The communities where we work are all located at over 3700 meters above sea level. They are very remote and difficult to get to during the rainy season. The weather conditions are harsh and there is extreme poverty here. This includes very limited access to clean drinking water, quality education and healthcare.
Peru is a country of immense disparities. The economy is growing but at the same time poverty is hardly decreasing in the remote areas. Apart from the scarce food supply, the inequality also shows in the area of education and healthcare. The inhabitants of the communities descend directly from the Incas and speak an indigenous language: Q’echua. Approximately 6 generations ago they were driven out of the fertile valley by the Spanish. The situation of this group hasn’t improved much throughout the years and it continues to be difficult for them to connect with the rest of the country.
The few plots of fertile land in the communities up in the mountains are getting more and more depleted, not only due to an increase of the amount of inhabitants, but also because of climate change (resulting in less water for irrigation). Potato is the only crop that seems to withstand these austere conditions. ‘Moving down to the valley’ isn’t an option. They don’t speak the language, don’t have enough income, don’t own land there and get discriminated. The current government is full of promises for this group of impoverished citizens. Unfortunately, in reality, due to many different factors, few of these promises ever materialize.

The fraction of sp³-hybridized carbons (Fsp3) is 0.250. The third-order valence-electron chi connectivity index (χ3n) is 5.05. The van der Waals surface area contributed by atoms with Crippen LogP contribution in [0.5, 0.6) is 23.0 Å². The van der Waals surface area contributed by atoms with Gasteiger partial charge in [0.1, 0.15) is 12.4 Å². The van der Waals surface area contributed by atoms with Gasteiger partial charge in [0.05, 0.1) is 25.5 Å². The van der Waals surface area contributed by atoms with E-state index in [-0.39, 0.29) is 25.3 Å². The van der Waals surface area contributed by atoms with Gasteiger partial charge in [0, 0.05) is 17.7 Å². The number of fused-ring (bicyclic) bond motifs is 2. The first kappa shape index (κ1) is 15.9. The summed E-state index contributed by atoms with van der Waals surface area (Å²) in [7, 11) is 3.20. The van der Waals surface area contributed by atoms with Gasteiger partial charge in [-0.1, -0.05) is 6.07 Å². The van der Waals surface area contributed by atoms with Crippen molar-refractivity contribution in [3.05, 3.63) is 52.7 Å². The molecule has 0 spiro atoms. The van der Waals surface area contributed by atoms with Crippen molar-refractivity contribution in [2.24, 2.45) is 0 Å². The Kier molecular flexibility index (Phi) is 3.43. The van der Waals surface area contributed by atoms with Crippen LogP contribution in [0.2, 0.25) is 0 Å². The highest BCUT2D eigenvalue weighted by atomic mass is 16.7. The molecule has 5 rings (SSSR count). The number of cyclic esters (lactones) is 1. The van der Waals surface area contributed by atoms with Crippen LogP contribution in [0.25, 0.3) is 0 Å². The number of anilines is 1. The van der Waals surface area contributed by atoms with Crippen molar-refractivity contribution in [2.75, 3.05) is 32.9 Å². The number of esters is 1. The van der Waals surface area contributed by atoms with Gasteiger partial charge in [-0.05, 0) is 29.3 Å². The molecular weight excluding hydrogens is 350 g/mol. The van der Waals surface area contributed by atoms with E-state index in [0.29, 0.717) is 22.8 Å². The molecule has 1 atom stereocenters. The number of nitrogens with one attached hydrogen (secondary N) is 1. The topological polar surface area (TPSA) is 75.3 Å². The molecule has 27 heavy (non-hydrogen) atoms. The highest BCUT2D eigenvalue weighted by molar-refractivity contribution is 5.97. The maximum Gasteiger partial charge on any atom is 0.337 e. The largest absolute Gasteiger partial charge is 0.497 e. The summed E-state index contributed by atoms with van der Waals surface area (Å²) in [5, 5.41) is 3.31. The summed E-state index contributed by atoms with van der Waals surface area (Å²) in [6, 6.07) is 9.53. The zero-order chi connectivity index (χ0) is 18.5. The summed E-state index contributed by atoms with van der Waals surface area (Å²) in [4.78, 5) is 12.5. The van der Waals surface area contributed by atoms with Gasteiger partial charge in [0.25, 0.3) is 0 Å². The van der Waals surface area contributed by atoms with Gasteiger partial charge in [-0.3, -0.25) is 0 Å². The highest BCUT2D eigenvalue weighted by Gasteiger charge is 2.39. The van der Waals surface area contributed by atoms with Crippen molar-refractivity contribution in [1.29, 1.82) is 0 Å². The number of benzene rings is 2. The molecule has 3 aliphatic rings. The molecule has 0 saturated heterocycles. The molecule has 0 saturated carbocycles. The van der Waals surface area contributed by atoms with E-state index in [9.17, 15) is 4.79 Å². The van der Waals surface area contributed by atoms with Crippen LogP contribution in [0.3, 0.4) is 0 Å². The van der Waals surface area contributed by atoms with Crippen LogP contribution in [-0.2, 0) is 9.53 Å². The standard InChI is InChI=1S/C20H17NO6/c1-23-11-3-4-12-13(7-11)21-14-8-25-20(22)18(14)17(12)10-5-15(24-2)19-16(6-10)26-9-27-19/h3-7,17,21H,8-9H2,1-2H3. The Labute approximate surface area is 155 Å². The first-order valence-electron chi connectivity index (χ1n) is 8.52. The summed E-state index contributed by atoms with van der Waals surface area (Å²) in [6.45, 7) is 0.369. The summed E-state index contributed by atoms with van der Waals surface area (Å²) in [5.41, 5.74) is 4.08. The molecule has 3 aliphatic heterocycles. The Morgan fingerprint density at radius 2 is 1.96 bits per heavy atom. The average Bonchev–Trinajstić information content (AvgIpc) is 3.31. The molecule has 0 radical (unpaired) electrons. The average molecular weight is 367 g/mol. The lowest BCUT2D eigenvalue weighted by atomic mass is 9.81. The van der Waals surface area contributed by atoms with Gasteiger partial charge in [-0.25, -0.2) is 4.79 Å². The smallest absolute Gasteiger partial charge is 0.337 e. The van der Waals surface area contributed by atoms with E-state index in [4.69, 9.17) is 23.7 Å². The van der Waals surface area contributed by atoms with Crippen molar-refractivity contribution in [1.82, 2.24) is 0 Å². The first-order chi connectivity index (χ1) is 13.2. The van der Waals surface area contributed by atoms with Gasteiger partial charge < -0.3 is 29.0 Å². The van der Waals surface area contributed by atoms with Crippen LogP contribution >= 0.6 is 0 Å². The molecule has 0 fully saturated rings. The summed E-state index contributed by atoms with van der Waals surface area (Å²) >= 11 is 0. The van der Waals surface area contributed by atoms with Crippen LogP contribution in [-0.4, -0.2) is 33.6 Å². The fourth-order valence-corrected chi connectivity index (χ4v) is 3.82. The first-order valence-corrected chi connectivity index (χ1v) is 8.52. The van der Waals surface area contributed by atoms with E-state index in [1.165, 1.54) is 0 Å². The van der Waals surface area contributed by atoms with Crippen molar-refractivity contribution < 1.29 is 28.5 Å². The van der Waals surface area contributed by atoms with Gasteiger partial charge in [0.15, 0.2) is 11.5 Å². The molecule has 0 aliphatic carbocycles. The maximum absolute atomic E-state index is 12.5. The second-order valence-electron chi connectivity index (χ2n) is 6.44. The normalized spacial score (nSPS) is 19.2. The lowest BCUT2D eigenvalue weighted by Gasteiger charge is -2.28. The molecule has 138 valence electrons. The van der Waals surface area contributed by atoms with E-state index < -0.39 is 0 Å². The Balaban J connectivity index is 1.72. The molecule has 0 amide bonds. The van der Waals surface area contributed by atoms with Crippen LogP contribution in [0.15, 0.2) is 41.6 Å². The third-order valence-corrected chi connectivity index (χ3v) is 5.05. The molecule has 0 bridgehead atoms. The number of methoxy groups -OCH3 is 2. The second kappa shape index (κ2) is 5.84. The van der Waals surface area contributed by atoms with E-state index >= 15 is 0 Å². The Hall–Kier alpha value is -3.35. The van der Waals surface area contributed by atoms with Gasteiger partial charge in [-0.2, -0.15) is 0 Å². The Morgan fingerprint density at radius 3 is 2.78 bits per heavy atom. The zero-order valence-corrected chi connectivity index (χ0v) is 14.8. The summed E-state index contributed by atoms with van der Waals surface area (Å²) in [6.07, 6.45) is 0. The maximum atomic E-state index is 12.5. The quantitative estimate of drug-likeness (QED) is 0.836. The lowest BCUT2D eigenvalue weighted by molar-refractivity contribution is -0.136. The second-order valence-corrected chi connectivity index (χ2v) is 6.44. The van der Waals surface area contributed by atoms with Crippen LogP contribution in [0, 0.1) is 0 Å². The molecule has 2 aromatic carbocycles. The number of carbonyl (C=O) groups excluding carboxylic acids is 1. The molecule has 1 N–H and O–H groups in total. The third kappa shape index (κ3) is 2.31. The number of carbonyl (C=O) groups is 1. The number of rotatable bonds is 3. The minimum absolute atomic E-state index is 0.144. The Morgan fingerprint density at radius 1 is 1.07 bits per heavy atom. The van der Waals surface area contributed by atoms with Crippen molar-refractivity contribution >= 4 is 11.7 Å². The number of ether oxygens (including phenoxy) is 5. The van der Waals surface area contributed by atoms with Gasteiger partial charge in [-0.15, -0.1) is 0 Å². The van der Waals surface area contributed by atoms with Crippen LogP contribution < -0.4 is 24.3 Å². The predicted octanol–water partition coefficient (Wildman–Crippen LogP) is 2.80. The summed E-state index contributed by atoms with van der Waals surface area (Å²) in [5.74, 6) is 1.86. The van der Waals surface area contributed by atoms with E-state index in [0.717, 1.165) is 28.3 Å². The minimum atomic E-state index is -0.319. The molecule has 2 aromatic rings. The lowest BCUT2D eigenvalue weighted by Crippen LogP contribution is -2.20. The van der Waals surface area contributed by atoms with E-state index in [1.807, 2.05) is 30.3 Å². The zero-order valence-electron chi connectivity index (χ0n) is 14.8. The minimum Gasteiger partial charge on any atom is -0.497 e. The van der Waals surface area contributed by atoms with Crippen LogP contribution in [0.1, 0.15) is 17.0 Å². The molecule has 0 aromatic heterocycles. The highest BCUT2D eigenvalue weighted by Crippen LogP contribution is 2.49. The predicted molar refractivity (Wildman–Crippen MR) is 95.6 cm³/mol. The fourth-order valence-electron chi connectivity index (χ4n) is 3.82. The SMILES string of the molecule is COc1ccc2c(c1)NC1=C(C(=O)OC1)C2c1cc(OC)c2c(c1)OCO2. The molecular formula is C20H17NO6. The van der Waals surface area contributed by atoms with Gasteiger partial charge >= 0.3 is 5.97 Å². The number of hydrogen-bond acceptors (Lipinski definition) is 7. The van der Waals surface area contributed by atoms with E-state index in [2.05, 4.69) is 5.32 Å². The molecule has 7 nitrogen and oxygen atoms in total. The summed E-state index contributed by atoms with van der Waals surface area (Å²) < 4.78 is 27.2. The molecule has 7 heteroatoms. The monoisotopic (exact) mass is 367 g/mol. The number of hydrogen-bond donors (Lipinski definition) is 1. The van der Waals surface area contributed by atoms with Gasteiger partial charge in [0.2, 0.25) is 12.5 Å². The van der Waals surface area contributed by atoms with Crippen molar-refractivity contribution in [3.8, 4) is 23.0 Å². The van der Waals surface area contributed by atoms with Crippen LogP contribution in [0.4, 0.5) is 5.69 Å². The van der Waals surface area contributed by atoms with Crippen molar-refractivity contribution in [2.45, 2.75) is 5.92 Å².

|Sasicancha||(since 2009)||50 families|
|Chaupimayo||(since 2010)||70 families|
|Sayllafaya||(since 2010)||68 families|
|K’elloccocha||(since 2011)||46 families|
|Ttio||(since 2013)||62 families|
|Tiracancha- Alta||(since 2012)||146 families|
|Inquilpata||(since 2009)||68 families|
|Ccochaccochayoc||(since 2016)||38 families|
|Pachamachay||(since 2016)||85 families|
|Sipascancha||(since 2018)||50 families|
|Viacha||(since 2018)||58 families|